I had a text message from a friend as soon as the new mortgage qualifying rules were announced.
“In the least dramatic way of asking this: Does this mean I can never own a home?
Because paying 20% down payment no longer means anything substantial because
of these changes.”
Prior to October 16th, if a buyer had less than 20% down payment, he/she had to pay a premium to CMHC to insure the mortgage. Regardless of the amount of their “locked-in” mortgage rate, the mortgage company would use the Bank of Canada benchmark rate currently 4.89%. Mortgagees with 20% or more down would qualify at the actual “locked-in” rate.
After October 16th, all mortgages, regardless of down payment amount, must now be qualified at the higher of (1) the Bank of Canada benchmark rate of 4.99% or (2) 2% higher than their actual “locked-in” rate.
Even if you are pre-approved by a lender, you must have a firm deal by Dec 31, 2017. You can close in 2018. For refinancing, the closing cannot be more than 120 days later.
Credit unions are not governed by the same OSFI (Office of the Superintendent of Financial Institutions)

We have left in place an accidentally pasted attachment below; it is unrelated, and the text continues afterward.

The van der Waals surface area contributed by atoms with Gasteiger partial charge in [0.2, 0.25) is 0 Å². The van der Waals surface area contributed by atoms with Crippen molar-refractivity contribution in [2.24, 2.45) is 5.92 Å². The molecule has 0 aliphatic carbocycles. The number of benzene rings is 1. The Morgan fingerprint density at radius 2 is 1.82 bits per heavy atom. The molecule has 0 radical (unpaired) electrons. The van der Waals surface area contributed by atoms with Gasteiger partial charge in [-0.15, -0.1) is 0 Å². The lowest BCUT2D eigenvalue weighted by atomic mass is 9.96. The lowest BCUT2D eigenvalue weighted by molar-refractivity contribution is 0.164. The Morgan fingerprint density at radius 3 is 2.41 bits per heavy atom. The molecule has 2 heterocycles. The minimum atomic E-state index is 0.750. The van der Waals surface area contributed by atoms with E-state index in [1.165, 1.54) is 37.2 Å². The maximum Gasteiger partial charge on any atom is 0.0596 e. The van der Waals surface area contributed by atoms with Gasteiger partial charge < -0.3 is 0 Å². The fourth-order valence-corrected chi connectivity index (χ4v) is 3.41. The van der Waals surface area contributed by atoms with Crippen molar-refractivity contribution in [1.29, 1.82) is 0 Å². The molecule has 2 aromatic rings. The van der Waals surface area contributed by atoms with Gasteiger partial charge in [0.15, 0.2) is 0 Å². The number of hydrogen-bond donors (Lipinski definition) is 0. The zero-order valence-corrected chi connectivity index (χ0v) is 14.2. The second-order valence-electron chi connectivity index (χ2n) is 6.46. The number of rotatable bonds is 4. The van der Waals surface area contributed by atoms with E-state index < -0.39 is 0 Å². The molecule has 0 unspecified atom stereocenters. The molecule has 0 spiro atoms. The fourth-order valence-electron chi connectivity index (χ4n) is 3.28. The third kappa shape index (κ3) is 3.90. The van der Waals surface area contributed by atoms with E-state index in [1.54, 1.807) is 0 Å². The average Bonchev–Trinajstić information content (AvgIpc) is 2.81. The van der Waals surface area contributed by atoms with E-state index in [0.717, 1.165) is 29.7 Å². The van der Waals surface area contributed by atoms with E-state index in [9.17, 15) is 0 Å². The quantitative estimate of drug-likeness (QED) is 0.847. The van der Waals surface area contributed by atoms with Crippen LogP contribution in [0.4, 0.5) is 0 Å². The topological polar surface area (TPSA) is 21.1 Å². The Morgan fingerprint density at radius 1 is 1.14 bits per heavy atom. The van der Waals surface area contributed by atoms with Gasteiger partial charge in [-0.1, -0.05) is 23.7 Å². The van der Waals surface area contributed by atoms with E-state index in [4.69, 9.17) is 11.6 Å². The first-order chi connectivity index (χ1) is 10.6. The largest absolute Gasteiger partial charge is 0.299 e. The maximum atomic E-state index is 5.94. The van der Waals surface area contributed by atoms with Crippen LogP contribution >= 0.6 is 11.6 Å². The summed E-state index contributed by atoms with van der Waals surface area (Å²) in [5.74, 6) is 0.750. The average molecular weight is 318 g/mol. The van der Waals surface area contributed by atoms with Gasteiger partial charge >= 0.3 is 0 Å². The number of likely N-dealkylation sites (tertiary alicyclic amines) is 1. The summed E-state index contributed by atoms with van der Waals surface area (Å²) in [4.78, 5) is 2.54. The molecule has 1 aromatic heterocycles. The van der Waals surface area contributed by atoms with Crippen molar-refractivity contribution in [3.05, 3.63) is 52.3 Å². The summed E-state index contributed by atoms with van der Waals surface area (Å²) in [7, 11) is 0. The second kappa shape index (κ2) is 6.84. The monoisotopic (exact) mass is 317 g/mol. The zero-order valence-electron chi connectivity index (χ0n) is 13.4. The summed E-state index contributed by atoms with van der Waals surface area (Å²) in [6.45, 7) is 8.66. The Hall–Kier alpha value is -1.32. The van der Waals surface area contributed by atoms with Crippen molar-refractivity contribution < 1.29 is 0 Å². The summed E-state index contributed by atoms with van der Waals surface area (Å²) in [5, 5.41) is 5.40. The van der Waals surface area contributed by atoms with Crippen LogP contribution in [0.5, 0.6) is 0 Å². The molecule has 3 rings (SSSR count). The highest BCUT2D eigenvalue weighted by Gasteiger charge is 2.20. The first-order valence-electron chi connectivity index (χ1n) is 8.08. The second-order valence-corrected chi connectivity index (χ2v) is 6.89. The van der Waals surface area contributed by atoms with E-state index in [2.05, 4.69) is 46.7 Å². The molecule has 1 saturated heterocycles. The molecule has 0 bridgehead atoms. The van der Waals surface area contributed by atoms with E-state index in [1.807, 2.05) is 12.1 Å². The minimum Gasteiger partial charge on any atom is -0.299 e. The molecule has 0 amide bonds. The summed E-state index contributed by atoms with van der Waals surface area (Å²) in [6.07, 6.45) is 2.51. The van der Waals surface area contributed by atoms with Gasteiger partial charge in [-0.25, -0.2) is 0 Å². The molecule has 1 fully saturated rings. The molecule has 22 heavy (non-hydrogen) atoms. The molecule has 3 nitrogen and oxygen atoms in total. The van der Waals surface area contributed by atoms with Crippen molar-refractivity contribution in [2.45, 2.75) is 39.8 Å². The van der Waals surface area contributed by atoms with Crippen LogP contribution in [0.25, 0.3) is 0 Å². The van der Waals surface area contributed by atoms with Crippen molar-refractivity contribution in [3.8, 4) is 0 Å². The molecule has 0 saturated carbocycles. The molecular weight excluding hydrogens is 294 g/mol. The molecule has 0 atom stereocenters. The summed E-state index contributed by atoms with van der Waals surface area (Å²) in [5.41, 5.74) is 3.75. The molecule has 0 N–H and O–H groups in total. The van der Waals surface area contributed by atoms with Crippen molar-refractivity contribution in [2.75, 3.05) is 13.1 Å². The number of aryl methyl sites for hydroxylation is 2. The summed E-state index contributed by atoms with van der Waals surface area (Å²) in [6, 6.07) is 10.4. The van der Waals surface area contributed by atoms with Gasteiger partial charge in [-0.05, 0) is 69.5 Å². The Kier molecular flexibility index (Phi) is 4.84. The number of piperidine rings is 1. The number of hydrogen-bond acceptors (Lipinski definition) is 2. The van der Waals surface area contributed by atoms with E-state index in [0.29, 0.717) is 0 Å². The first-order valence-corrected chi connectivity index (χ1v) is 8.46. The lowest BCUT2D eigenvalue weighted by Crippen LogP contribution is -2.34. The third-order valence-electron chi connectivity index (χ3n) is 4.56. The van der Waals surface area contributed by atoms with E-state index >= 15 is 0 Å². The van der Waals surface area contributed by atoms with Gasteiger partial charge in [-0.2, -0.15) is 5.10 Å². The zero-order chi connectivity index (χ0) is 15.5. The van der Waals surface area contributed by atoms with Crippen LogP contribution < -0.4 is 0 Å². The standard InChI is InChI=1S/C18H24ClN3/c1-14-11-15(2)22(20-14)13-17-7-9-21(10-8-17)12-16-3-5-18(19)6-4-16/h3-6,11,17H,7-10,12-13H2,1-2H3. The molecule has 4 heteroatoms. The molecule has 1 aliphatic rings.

regulations, so you may want to seek advice from your local credit union. They are not subject to the same
qualification rules, but they may decide to follow suit.
Another thing to keep in mind, the premium payable for insuring a mortgage less than 20% down can be added to your principal mortgage amount. Sure, it may mean your mortgage payment is slightly higher, but it may mean purchasing now, rather than waiting. In the last year, condo prices were up about 21%, so that means you need to save an EXTRA 21% just to stay where you are now.
If you are a couple looking to buy a 2 BR, 2 BA condo in downtown Toronto for $799,000 with 20% down payment, your combined income would have to be $146,000 at 3.25% to afford the mortgage, but it would have to be $173,000 to qualify at 5.25% with 25 yr. amortization. By extending the mortgage to 30 yr. amortization, the income required would be reduced by $10,000-$12,000.
By looking just a bit further from the downtown core and reducing your budget to $459,900, again using a 20% down payment, your combined income would only have to be $93,000 to afford the mortgage and $108,000 to qualify at 25 years. By increasing the amortization to 30 years, the income requirements would be $86,000 to afford the mortgage and $102,000 to qualify.
Of course, your debt load is important and will affect the amount of mortgage you can afford.
I work with mortgage brokers who represent many different financial institutions and they can tailor a mortgage to your individual needs. There will be a difference, for example, whether you are salaried or self-employed. And, remember, once you are pre-approved; do not add to your credit in any way. It could affect your final approval just before closing.